– The city commission did not approve an easement with Georgia Power but plans to consider the resolution again at a future meeting. The commission is considering an underground easement with Georgia Power at the Town Green for underground lines, a pole and a transformer box. The utility would provide power to the commercial development.
Commissioners raised concerns about where the utility would be located at the Town Green and requested more information about the exact location and a drawing that is to scale. The transformer would be on concrete, near the market pavilion and about 10 feet away from where the building will be built.
– During the work session, the city commission continued discussing the creation of a special service district.
The revenue total in the 2024 operating budget plans for a special service district that would encompass all of downtown Avondale. An additional tax levy would be placed on the properties in that district, and all revenue would service stormwater and transportation projects in the central business district.
The city anticipates the revenue generated next year would be about $276,000, if the special service district is created and a millage rate is levied.
The city commission has contemplated a three-mill levy, but the millage rate would not be set until June, when the city’s millage rate is set. Currently, the city commission is considering whether it wants to create the special service district.
If the city wants a special service district to generate revenue next year, it has to establish the boundaries of the district before the end of the year. The proposed boundary is downtown Avondale.
At the last work session, a few alternatives were suggested by residents and business owners, such as a blight tax. But the blight tax would not necessarily generate additional revenue for the city, but would be an incentive for property owners to improve their properties.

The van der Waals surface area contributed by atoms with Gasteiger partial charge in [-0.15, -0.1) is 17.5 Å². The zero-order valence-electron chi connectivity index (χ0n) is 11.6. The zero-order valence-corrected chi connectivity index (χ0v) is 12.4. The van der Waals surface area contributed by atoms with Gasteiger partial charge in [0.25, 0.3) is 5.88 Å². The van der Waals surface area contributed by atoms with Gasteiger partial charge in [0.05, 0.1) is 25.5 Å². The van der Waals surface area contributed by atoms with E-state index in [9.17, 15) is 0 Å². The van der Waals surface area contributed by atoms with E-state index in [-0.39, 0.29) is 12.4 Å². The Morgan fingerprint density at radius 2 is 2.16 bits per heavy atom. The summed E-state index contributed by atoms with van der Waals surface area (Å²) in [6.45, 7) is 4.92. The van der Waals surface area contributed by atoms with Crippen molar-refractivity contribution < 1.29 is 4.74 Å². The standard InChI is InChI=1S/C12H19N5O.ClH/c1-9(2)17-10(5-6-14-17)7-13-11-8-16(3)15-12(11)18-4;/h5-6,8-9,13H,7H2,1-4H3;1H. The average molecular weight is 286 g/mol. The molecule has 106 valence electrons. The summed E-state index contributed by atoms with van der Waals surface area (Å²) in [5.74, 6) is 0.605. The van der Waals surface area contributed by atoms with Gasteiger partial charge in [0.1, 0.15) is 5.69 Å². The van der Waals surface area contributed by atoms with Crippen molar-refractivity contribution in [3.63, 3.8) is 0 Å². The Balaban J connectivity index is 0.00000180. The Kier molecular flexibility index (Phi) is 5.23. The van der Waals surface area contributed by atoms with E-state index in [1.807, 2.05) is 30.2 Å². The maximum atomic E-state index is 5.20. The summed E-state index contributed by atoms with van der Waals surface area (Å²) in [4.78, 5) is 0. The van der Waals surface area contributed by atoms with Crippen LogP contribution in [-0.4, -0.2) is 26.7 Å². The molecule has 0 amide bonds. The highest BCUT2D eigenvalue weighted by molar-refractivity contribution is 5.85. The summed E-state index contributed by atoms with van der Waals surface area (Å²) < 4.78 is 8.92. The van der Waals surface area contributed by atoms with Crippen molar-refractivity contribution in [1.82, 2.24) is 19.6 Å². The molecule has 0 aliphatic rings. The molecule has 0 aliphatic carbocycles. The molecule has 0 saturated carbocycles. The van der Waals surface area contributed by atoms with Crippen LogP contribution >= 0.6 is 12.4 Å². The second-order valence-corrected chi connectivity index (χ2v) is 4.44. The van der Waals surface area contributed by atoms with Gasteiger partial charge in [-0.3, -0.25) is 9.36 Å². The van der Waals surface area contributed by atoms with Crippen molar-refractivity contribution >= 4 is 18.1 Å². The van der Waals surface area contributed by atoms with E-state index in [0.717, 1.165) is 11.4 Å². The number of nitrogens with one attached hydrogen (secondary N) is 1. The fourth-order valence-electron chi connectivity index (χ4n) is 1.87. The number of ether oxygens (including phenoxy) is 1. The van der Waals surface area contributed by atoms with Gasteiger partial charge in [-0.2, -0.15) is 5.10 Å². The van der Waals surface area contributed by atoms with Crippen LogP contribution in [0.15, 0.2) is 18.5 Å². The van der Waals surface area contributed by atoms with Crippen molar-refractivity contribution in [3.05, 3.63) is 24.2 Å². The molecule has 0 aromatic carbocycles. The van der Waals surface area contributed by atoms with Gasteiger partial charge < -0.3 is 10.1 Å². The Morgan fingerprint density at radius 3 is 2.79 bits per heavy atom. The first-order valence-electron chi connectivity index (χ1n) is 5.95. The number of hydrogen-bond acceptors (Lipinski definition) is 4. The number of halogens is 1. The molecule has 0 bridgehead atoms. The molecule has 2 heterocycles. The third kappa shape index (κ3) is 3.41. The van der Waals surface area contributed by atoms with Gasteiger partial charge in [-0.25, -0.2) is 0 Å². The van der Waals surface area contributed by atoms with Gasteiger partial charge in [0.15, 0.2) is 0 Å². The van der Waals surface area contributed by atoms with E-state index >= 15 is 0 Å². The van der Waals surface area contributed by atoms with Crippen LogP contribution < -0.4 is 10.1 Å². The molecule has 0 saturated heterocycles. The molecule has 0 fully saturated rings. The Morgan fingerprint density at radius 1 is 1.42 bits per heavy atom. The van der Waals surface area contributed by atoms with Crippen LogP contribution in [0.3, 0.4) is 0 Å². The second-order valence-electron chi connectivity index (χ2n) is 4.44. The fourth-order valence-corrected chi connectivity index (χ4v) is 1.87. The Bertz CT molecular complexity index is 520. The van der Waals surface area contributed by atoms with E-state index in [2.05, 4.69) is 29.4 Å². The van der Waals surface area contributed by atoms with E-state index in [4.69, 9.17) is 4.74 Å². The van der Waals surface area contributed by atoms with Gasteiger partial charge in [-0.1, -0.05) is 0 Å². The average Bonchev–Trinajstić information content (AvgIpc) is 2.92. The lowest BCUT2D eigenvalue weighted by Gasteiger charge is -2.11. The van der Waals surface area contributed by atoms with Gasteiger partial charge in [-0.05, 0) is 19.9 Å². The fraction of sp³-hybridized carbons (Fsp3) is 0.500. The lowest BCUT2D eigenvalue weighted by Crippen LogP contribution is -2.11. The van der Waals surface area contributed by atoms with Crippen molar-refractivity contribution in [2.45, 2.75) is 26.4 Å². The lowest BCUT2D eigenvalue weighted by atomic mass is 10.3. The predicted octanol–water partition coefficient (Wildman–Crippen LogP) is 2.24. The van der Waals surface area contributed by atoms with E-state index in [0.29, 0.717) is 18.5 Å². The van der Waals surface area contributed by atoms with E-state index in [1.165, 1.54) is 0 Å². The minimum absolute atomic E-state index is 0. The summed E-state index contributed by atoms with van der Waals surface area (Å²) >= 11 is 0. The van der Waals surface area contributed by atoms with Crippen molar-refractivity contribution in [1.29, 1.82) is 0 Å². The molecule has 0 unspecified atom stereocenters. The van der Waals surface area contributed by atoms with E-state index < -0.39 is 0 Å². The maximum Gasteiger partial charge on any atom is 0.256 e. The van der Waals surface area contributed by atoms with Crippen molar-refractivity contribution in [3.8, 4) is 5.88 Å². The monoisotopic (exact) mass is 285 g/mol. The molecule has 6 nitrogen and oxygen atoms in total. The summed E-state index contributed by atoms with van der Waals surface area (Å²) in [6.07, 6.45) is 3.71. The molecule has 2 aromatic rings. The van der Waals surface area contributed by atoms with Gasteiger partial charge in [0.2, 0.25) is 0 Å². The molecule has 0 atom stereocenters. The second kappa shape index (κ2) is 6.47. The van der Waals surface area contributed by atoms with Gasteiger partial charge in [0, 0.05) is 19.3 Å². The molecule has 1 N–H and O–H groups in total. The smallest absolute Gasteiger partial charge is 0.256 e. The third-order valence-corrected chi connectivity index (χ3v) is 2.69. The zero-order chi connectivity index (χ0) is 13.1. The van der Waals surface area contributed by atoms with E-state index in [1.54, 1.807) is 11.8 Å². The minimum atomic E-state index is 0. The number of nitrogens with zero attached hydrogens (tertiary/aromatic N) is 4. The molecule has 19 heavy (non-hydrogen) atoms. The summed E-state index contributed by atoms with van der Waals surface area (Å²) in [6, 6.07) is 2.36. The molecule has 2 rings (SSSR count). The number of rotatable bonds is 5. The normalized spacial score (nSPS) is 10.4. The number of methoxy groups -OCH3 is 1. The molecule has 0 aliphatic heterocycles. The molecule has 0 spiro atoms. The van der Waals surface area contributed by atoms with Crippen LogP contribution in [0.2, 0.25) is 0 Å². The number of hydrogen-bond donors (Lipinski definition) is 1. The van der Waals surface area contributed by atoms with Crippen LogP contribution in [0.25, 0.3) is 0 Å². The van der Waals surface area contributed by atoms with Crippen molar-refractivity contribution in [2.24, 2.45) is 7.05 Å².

City Attorney Stephen Quinn said the blight tax is also known as a redevelopment tax incentive program. State law allows for an increased millage rate for blighted property.
“It’s an incentive program to eliminate blight, not a revenue program,” Quinn said. “The property must be an ‘endangerment to public or safety.’ Think of a dilapidated building. It’s definitely not a vacant lot or an underutilized vacant property, and it’s not a district situation that the board or the city manager declares.”
The city would have to initiate an action in municipal court with a property owner to show that a property was blighted and how it would endanger public health or safety. If the city was successful, the property would be added to a list of blighted properties in which an additional millage would be applied.
“Once a property is established to be blighted, it pays an extra tax, but the ordinance must establish a standard through which the property owner can prove that blight has been remediated on the property,” Quinn said. “Once the owner proves that the formerly blighted property is no longer blighted, not only does the additional millage come off, but we have to give them a discount on their property tax for a period of time as like a reward for getting rid of their blight.”